How Chicken Salad Chick became a fast-growing franchise

  • Stacy Brown was a recently divorced mother of three when she came up with an idea for a business making chicken salad at home and selling it door to door.
  • In an interview with Guy Raz’s “How I Built This” podcast, Brown told the emotional story of how close she came to losing everything, and how she put the company on a path to grow.
  • The brand now has more than 170 locations in 17 states and made more than $153 million in sales last year, the company told Business Insider.
  • Visit Business Insider’s homepage for more stories.

Stacy Brown was a stay-at-home mother of three when the emotional and financial turmoil of a divorce pushed her to look for a way to provide for her kids.

As she explained in an interview with Guy Raz’s “How I Built This” podcast, she needed about $500 per month to support her family, so she turned to her lifelong appetite for chicken salad.

Her recipes were a hit, and before long she had turned a small project into a full-time job as the Chicken Salad Chick.

Progress wasn’t a straight line, however. Several major setbacks nearly ended the business before it truly got off the ground.

Here’s how Brown grew her brand from her home kitchen in Alabama in 2007 to a fast-growing restaurant franchise that told Business Insider it now has more than 170 locations across 17 states and sold more than $153 million last year.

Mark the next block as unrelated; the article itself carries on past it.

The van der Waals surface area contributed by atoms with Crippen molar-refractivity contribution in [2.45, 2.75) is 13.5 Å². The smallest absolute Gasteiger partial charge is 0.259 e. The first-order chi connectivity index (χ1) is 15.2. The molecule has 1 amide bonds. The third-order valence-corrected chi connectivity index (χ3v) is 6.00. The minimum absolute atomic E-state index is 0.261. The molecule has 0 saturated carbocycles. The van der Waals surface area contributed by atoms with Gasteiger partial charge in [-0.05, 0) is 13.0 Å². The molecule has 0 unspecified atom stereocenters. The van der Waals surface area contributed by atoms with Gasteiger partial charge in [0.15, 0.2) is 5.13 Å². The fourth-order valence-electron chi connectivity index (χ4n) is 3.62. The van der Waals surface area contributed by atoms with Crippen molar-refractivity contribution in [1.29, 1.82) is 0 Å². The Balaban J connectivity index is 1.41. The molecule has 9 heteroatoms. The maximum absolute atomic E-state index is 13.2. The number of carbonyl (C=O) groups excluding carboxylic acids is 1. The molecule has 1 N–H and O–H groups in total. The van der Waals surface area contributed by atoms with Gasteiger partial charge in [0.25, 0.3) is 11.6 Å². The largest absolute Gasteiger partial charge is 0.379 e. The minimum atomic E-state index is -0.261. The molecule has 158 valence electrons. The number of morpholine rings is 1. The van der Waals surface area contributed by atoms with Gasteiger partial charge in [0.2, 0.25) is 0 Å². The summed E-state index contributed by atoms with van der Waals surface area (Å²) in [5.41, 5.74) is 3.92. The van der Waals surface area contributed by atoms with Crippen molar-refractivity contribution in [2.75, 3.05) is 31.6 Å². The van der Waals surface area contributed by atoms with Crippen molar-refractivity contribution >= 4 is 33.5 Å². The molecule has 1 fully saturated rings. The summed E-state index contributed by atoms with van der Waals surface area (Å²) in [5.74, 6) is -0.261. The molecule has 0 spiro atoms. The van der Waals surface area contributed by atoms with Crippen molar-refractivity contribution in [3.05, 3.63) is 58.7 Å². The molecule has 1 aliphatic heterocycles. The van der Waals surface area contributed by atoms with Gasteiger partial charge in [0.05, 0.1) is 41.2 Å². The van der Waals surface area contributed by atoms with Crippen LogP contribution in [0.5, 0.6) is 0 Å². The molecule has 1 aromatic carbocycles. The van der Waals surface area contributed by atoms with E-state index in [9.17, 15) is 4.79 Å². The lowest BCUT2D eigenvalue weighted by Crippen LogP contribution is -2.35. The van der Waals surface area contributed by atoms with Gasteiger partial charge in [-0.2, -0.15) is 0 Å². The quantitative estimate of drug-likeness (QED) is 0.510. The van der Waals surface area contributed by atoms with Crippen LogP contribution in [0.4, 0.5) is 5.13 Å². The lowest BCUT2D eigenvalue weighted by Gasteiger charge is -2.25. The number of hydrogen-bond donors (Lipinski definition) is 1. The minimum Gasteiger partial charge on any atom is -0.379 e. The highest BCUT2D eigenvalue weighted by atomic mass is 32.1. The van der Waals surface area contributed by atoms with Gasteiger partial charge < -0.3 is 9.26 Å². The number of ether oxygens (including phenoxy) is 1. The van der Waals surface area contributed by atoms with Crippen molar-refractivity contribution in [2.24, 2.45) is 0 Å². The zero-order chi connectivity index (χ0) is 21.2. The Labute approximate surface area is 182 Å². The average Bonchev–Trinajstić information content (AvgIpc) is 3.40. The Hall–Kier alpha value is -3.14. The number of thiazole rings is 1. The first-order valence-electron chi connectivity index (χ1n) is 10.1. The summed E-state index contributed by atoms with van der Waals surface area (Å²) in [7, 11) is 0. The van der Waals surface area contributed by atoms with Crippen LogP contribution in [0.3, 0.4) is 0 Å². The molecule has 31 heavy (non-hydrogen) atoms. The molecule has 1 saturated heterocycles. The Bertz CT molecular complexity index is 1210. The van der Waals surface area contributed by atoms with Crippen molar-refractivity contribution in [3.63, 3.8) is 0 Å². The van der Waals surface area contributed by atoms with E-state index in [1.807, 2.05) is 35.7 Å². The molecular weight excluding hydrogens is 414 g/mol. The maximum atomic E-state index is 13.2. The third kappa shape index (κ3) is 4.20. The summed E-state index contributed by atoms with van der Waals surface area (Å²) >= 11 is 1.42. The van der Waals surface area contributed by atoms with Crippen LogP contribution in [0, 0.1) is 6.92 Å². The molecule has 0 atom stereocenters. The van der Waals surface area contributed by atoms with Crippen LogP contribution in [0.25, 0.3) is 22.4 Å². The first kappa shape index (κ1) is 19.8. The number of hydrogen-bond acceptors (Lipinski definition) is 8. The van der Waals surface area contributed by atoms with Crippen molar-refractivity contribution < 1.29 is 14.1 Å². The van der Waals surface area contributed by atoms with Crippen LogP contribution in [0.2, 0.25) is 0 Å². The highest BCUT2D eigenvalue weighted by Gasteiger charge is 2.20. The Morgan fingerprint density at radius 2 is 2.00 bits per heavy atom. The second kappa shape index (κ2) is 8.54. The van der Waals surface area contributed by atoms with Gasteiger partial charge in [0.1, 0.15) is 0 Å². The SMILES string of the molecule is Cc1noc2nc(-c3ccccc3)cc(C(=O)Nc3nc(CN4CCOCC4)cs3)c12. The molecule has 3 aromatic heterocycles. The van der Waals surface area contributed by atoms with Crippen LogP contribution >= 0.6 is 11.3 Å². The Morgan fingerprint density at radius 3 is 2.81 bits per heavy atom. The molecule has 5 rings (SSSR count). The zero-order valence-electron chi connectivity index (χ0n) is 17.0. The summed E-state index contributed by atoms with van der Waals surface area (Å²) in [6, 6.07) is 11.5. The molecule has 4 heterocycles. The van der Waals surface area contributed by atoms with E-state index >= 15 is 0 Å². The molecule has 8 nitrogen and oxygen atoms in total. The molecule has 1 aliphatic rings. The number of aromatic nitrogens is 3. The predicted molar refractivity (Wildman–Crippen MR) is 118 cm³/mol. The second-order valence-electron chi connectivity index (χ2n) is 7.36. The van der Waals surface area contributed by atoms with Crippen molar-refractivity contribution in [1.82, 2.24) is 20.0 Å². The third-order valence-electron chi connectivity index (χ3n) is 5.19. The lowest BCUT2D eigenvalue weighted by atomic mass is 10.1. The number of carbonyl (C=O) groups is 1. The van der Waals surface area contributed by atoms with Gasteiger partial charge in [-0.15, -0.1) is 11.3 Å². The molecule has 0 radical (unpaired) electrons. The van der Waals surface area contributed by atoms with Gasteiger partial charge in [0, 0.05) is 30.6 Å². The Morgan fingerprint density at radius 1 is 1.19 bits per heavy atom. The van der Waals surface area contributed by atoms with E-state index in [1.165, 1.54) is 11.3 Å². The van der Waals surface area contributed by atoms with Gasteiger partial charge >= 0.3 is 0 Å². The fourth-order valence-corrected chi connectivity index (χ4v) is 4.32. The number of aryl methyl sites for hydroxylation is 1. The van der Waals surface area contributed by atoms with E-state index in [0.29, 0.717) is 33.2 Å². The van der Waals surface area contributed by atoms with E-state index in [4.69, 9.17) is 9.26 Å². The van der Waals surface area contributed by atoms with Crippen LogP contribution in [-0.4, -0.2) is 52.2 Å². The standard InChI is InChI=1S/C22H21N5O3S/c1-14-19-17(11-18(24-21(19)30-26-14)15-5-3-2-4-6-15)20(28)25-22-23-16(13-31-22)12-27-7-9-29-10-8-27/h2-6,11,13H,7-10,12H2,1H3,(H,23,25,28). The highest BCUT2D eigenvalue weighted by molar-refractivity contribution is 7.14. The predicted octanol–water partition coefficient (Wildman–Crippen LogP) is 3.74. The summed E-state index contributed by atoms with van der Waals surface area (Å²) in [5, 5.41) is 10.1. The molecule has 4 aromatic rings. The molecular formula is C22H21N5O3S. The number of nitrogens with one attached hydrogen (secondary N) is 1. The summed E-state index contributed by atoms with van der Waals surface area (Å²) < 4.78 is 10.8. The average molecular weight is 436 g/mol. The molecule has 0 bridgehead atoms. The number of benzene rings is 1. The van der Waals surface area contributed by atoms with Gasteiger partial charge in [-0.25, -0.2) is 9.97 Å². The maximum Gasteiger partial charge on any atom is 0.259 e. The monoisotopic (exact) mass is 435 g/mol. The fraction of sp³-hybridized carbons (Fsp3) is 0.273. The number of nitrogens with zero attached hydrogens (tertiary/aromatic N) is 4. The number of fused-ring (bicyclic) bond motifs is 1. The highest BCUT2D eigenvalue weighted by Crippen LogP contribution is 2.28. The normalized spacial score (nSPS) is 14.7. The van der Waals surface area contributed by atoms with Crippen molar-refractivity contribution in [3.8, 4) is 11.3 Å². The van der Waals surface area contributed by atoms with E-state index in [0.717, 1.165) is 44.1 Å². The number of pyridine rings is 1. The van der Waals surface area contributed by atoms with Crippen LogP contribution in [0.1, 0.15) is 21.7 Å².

Know your product, know your customer

Brown says her business idea arose fairly naturally when she considered how she could use her skills and experience to solve a problem that she knew many people shared.

“What have I perfected over these last years as a stay-at-home mom that people would value? Well, I knew that I was a good cook. And I happened to be obsessed with chicken salad,” she said.

A self-described chicken salad connoisseur, Brown incorporated all the best characteristics of the different versions of the Southern mainstay dish that she had enjoyed over the years.

She brought samples to friends and acquaintances at the hair salon and grocery store and took careful notes to further refine the recipe. Then, she stepped up production.

“I would be with the kids during the day. And when I would put them to bed, I would start cooking,” Brown said. Each morning before school, “we would go knocking on doors. They would sit in the car, and I would go knocking on a door with a basket.”

Refine your process

Sales were picking up, but soon Brown hit her first major roadblock: the local health inspector.

Selling homemade food wasn’t exactly legal, so Stacy teamed up with a family friend, Kevin Brown (whom she married in 2008) who helped her rent and renovate an 800-square-foot “shack” with a drive-thru window where The Chicken Salad Chick could operate as a legitimate business.